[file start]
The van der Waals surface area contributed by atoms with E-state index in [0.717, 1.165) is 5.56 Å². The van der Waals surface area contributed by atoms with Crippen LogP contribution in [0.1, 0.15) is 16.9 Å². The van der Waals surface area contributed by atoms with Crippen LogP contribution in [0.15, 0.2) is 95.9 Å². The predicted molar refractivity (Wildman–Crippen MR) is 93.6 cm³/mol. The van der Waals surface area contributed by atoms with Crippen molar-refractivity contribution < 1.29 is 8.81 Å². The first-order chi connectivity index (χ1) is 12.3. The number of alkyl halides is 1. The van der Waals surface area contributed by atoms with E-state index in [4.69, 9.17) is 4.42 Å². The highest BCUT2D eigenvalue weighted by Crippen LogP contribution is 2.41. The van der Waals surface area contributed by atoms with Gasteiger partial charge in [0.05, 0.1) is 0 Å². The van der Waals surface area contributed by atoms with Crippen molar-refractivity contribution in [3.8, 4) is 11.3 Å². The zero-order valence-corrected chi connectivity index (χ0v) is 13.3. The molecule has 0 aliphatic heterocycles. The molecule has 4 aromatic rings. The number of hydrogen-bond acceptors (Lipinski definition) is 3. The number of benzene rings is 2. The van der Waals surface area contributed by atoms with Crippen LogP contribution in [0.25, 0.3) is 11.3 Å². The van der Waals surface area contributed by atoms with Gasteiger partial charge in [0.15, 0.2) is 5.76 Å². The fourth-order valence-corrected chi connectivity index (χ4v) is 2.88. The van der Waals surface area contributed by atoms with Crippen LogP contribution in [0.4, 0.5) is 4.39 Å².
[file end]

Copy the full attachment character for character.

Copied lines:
The van der Waals surface area contributed by atoms with E-state index in [0.717, 1.165) is 5.56 Å². The van der Waals surface area contributed by atoms with Crippen LogP contribution in [0.1, 0.15) is 16.9 Å². The van der Waals surface area contributed by atoms with Crippen LogP contribution in [0.15, 0.2) is 95.9 Å². The predicted molar refractivity (Wildman–Crippen MR) is 93.6 cm³/mol. The van der Waals surface area contributed by atoms with Crippen molar-refractivity contribution < 1.29 is 8.81 Å². The first-order chi connectivity index (χ1) is 12.3. The number of alkyl halides is 1. The van der Waals surface area contributed by atoms with E-state index in [4.69, 9.17) is 4.42 Å². The highest BCUT2D eigenvalue weighted by Crippen LogP contribution is 2.41. The van der Waals surface area contributed by atoms with Gasteiger partial charge in [0.05, 0.1) is 0 Å². The van der Waals surface area contributed by atoms with Crippen molar-refractivity contribution in [3.8, 4) is 11.3 Å². The zero-order valence-corrected chi connectivity index (χ0v) is 13.3. The molecule has 0 aliphatic heterocycles. The molecule has 4 aromatic rings. The number of hydrogen-bond acceptors (Lipinski definition) is 3. The number of benzene rings is 2. The van der Waals surface area contributed by atoms with Crippen LogP contribution in [0.25, 0.3) is 11.3 Å². The van der Waals surface area contributed by atoms with Gasteiger partial charge in [0.15, 0.2) is 5.76 Å². The fourth-order valence-corrected chi connectivity index (χ4v) is 2.88. The van der Waals surface area contributed by atoms with Crippen LogP contribution in [0.4, 0.5) is 4.39 Å².